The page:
When a group of petty criminals is hired by a mysterious party to retrieve a rare piece of found footage from a rundown house in the middle of nowhere, they soon realize that the job isn’t going to be as easy as they thought.
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V/H/S was a pretty cool anthology that didn't force you to spend a significant amount of time with any of its 2-dimensional, unlikable, vapid characters. I liked the way the segments were shot even if its going to result in the movie being a punchline within 10 years.
The wraparound segment jumpstarts this hit-and-miss anthology film well, even if its story isn't interesting in itself. V/H/S only hits with Bruckner's opener, being the only properly constructed and effective short, and is as tense as his section of 2007's The Signal. West's entry ends before it gets going, Swanberg's segment is a good idea turned silly, McQuaid's feels rushed, and Radio Silence's isn't well drawn.
I was surprised! Though I prefer the sequel, this movie still contained some beautifully delivered terror within its glitch/lo-fi aesthetic. Yes, the middle three shorts are a little lame and its pacing is a little off, but it didn't ruin the overall experience. Maybe I'm easy to please but I'm kinda in love with this series!
Studio horror directors would do well to pay attention to this horror anthology, which collects "found footage" short films by Adam Wingard, Ti West, Glenn McQuaid, Joe Swanberg, and Radio Silence into a truly creepy package, centered around a group of thugs who break into a house to steal a VHS tape, only to be surprised by what the tapes they find contain. A mixed bag, but extremely effective low budget horror.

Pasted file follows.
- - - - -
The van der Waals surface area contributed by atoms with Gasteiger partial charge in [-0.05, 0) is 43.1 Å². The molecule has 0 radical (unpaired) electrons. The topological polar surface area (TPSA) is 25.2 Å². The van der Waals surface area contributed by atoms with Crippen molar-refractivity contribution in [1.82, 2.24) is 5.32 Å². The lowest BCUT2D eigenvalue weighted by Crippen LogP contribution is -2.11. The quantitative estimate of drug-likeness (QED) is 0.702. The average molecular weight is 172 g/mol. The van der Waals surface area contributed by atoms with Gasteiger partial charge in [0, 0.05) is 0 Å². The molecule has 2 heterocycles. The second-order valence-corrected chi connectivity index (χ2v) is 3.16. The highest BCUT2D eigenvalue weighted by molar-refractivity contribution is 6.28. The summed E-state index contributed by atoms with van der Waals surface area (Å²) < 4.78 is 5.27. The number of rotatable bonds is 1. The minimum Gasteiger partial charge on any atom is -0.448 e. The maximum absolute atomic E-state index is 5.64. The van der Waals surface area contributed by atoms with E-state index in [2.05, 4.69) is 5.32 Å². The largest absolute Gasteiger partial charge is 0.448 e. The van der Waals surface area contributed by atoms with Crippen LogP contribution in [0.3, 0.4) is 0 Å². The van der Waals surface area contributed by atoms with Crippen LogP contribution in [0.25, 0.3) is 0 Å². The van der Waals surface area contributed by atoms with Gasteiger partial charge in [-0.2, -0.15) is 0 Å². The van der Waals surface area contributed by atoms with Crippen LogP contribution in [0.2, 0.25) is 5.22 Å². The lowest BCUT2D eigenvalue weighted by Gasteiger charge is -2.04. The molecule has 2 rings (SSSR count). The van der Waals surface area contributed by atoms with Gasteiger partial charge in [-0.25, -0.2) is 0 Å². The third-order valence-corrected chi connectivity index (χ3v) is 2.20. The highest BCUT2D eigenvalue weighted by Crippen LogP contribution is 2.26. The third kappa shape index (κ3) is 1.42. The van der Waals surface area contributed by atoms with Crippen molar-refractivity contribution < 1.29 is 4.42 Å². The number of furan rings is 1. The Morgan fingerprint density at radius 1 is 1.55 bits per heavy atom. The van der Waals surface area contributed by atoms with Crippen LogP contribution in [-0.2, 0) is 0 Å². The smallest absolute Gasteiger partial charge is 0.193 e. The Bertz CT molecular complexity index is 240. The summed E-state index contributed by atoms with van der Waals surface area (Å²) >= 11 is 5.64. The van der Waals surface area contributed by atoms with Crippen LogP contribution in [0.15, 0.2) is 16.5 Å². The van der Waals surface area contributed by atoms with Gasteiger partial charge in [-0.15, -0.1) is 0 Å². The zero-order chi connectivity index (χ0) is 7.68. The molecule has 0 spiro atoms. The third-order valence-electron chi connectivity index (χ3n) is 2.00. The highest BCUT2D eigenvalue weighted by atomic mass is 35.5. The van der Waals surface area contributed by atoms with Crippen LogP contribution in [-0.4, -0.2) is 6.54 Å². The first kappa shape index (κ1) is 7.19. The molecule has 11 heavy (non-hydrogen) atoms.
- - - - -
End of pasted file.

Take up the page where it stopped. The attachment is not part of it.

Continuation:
I think what works the most for me in V/H/S is the gleefully twisted humor of the contempt for humanity. Despite the inexcusably poor third film and the boring narrative that strings this all along, the horror seems to be more in the celebration of cheese instead of austere handling of what is ultimately nonsensical, absurd garbage. I'd recommend it to anyone looking for 2 hours of trashy hoots.
Kudos for Ti West's segment and the way the whole thing manages to work as a collage of some of the genre's most fun sub-genres. Unfortunately there's not real narrative putting everything together and all in all it's not even that scary. Kind of a let-down.
The opening and closing sequences aren't particularly memorable, while the middle three shorts are quite favorable. A mixed bag. Good style, good directing, but in the scheme of horror anthologies trying to pay homage to the past, I sort of prefered "Chillerama."